RadioBDC Logo
My God Is The Sun | Queens of the Stone Age Listen Live
 
 
< Back to front page Text size +

Did federal prosecutors overreach in targeting Chuck Turner?

Posted by Alan Wirzbicki  March 25, 2011 04:07 PM

E-mail this article

Invalid E-mail address
Invalid E-mail address

Sending your article

As Chuck Turner reports to prison today to begin his three-year sentence, Harvey Silverglate and Kyle Smeallie lob an attack at prosecutors for bringing the corruption charges that snagged the longtime activist and city councilor.

Writing in the Phoenix, Smeallie and Silverglate don't argue that Turner was necessarily innocent, or — as Turner and some of his supporters have long maintained — that he was targeted because of his race.

Rather, they write, the prosecution was inappropriate because it was triggered by Turner's unwillingness to help the FBI in its pursuit of bigger fish: former state senator Dianne Wilkerson.

"Stepping back, it becomes clear that Turner was targeted by the FBI because he refused to play ball and build the government's case against another Massachusetts politician," they write. "This is all about federal power — the power to destroy any who won't cooperate with the government's agenda."

It's an interesting idea — but one that Turner himself has basically rejected.

Instead, Turner wants his supporters to believe he was the victim of a racist government conspiracy to silence him, masterminded by former attorneys general John Ashcroft and Alberto Gonzales and former president George W. Bush. "They're in the business of persecution," he explained after his sentencing in January.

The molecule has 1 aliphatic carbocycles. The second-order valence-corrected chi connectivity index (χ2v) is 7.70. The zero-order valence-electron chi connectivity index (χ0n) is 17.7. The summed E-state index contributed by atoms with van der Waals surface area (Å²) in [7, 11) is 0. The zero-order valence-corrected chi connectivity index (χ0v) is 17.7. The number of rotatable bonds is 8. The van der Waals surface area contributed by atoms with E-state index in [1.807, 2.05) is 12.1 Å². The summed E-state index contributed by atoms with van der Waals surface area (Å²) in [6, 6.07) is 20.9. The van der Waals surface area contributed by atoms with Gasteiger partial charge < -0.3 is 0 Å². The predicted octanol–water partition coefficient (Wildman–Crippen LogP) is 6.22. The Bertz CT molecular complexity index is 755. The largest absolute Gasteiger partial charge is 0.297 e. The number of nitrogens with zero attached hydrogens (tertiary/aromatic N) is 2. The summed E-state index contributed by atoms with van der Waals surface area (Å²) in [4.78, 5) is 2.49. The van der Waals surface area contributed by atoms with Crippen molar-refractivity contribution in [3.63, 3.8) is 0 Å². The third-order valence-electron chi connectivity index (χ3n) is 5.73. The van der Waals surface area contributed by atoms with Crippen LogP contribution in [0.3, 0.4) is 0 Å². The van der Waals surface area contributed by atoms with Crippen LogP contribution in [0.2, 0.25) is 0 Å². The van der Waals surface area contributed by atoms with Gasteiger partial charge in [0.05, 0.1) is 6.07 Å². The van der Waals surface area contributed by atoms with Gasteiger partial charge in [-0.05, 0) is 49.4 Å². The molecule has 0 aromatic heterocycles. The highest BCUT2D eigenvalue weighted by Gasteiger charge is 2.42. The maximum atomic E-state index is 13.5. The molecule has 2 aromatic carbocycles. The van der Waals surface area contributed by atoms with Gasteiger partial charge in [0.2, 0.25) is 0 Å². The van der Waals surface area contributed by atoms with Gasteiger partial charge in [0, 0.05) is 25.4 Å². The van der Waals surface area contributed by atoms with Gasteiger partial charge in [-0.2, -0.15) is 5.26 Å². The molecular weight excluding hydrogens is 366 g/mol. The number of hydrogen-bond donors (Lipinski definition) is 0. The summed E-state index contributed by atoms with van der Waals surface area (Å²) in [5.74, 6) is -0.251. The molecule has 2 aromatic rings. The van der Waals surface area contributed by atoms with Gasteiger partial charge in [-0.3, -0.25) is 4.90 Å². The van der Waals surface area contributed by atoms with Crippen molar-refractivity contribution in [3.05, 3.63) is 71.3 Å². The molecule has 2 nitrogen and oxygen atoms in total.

Smeallie and Silverglate's theory, on the other hand, relegates Turner to the status of an almost incidental target, charged only because he refused to help prosecutors go after another politician. Prosecutors would surely disagree with that portrayal — and, with so much invested in his own fantasy world of White House-led conspiracies against him, so would Turner.

Globe file photo: former Boston City Councillor Chuck Turner speaks outside the courthouse after his sentencing in January.

  • E-mail
  • E-mail this article

    Invalid E-mail address
    Invalid E-mail address

    Sending your article

    Your article has been sent.

ABOUT THE ANGLE Online commentary and news analysis from the Boston Globe. The Angle is produced by Rob Anderson and Alan Wirzbicki. You can follow Rob on Twitter at @rcand.

Editors' Picks

Tickets for T seat hogs?Tickets for T seat hogs?
Why the MBTA should punish riders who needlessly claim more than one seat.
T-shirts and democracyT-shirts and democracy
What souvenir sales teach us about reform in Myanmar
Lessons from Kony 2012Lessons from Kony 2012
Why Invisible Children films are the new textbook of civic engagement.
The Angle's comments policy
archives